Establishing a clear scene, a sense of location, introducing conflict and speculative element, are important, but I have read sucessful intros that have lacked one or more of those elements. I suppose it is all about balance. An intro starting with an intense dialogue of a phone conversation, can establish a clear POV, Conflict, perhaps a speculative element, but you may have no idea where the story is to take place except for a world where telephones are still in use. I could be an effective way to gain the interest of a reader though.
Yes, we all feel rushed too much to get the most out of our first 13. I think we need to slow it down, have one thought, two tops that we want to get across in those 13 and concentrate on those. If the prose is good, and the thought is strong, that should be hook enough to keep someone's attention.
Posts: 1137 | Registered: Mar 2008
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As always this is just my opinion, but it is a strong one.
I think we put far too much emphasis on what the first 13 really needs to be. And if we focus too heavily on it I've found we tend to rob something from it, I will call it life, or energy, or passion. It begins to feel mechanical, it dumps too much infomration, effectively it tries too hard. And it ends up feeling watered-down, etc.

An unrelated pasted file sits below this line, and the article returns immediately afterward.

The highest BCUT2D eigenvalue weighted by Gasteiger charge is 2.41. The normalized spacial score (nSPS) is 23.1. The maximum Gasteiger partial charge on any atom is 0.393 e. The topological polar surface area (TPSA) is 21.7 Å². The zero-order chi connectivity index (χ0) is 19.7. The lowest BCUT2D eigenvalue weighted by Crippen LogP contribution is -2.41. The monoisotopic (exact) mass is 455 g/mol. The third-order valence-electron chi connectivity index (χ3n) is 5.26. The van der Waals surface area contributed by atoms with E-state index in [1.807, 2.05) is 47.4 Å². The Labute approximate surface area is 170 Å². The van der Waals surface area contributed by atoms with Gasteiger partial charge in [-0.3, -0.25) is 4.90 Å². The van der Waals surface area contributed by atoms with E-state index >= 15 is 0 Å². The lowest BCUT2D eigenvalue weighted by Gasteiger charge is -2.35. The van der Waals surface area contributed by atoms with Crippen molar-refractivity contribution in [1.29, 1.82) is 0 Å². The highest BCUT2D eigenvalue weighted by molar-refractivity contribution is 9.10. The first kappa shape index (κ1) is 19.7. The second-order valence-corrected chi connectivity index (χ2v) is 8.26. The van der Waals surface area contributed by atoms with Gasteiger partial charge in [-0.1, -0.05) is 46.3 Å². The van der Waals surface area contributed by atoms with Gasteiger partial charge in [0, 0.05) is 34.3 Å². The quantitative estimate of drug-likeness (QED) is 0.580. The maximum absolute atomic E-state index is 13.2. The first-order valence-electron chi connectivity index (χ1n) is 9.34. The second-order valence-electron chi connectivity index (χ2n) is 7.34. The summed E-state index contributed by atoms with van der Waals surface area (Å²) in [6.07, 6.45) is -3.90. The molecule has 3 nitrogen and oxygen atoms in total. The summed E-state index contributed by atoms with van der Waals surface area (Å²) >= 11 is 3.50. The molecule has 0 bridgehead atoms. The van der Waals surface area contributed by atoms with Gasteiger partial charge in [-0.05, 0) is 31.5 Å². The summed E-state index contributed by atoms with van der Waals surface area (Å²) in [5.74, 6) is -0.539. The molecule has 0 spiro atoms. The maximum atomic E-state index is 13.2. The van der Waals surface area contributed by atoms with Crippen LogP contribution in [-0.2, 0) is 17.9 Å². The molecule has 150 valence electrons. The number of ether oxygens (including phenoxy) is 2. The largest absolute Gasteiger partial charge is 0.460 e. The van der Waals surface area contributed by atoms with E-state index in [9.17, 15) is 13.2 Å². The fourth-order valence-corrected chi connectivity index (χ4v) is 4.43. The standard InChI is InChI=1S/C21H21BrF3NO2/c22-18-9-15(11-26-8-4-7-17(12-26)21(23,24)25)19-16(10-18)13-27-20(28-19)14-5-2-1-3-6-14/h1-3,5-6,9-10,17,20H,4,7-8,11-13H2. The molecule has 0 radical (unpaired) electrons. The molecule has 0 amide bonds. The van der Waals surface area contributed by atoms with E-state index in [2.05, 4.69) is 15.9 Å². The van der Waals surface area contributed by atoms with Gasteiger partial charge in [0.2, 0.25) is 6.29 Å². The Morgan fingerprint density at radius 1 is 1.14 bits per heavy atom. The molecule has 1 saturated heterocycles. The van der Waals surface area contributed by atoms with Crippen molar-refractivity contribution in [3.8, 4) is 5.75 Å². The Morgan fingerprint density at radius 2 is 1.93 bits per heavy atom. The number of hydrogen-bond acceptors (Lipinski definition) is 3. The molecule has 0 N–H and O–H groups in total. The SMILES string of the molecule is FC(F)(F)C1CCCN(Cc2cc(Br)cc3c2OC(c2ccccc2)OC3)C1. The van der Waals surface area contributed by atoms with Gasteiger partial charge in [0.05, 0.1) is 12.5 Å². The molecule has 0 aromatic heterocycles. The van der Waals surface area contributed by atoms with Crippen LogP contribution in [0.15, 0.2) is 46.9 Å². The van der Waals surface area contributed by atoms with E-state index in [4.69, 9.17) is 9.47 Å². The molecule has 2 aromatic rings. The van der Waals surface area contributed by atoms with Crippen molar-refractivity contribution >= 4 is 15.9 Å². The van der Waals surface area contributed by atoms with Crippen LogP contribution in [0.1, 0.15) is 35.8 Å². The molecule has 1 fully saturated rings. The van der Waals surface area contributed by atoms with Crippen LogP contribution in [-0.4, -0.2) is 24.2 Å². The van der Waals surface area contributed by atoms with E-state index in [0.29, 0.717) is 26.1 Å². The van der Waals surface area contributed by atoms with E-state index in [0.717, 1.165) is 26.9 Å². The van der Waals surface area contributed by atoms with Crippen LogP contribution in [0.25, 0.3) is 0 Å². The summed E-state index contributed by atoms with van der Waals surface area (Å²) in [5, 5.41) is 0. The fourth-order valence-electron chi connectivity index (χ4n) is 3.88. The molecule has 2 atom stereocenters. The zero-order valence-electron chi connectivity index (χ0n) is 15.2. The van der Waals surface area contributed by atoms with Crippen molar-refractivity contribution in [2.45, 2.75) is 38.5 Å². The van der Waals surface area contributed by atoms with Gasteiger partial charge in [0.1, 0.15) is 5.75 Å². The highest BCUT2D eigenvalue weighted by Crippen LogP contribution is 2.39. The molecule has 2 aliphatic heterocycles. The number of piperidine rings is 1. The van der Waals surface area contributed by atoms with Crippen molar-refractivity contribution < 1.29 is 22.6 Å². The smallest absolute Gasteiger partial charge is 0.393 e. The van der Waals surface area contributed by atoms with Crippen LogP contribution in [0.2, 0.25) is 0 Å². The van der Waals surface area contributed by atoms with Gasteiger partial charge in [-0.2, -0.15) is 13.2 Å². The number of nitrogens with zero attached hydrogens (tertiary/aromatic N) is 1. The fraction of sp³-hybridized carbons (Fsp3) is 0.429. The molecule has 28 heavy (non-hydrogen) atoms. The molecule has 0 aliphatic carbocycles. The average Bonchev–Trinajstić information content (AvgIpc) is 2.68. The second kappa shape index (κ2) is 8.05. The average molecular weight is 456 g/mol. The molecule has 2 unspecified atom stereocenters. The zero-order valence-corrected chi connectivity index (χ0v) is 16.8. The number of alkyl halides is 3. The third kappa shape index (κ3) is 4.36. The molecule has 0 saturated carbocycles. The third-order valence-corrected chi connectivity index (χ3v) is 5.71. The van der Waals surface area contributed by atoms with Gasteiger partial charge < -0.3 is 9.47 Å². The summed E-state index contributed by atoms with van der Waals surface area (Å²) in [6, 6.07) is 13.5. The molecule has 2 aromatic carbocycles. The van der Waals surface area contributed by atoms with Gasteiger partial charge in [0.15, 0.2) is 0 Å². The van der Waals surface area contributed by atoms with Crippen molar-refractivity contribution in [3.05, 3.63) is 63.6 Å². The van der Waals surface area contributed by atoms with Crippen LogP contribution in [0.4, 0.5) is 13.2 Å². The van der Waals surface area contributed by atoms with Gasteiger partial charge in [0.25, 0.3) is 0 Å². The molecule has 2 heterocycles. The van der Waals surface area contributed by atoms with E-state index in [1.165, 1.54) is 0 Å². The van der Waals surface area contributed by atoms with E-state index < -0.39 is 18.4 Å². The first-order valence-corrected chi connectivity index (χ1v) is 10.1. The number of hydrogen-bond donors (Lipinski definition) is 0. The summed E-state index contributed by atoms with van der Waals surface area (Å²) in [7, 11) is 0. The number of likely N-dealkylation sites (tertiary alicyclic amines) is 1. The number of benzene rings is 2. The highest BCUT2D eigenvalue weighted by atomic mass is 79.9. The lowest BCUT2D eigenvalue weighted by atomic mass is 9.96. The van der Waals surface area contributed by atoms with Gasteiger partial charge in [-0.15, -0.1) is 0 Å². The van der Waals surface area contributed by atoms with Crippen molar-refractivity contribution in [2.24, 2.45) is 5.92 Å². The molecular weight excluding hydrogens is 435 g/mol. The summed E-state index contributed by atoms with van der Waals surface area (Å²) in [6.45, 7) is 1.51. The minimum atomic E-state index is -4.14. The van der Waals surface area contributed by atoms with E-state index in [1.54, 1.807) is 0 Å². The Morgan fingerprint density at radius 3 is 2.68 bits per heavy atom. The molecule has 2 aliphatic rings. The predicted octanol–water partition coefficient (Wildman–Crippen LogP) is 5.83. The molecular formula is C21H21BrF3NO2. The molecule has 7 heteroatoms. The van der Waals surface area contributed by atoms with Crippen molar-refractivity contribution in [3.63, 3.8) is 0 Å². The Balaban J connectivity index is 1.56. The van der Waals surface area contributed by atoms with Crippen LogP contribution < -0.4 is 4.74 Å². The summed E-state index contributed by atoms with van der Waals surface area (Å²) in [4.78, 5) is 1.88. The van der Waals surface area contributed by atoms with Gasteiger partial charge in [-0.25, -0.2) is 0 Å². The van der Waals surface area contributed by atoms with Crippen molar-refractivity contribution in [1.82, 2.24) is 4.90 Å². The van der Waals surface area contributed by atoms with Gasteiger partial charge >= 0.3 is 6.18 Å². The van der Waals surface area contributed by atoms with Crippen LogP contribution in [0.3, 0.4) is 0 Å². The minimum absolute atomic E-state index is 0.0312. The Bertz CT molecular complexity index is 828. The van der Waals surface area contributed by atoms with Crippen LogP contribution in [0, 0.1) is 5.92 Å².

So, these are my rules.
1. (the who) Try to give an established, clear point if view. 2. (the where) Give us a setting, even if it is simple and non-specific. 3. (the what/how) Give some sense of what the character is doing. 4. (the why) Give us the hint of purpose behind the actions of the character 5. Anything goes, any rule can be broken
The real goal of the first 13 is to begin to establish the first hints of the story, and - hopefully - to encourage the reader to keep reading. But that doesn't mean you must write a forced, hackneyed "hook" that tries too hard.
If you run a search on this topic in this forum I think you'll find some helpful past discussions as well.
For me, the bottom line rule for the first 13 is that it must entice me to read on. If it's too confusing, though, I won't read on. I think TaleSpinner's analysis is a good one. I am not, for instance, drawn in by weird words or a completely obscure situation where I go, "Huh?" The reaction of "Huh?" in my opinion is death. The reaction you want to elicit is, "Whoa, that's so cool. What happens now?"
So, to entice me, I generally need someone to care about, in a situation that shows promise of movement, in a setting that, for speculative fiction, seems inevitably tied to the events and actions of the character.
I agree that we get too hung up on the first 13. It's not necessary to incorporate _all_ information--it's not even possible. Better keep a balance and consider, what does my story need right here, right now?
I think annepin summed it up nicely. The reaction you want from a reader, any reader is --
Whoa, that's so cool. What happens now?
It doesn't matter whether what you just read was two people talking or a bit of narrative worldbuilding. It doesn't make a difference if it is action or plain information, if it causes the above reaction...you're in! You got 'em hooked.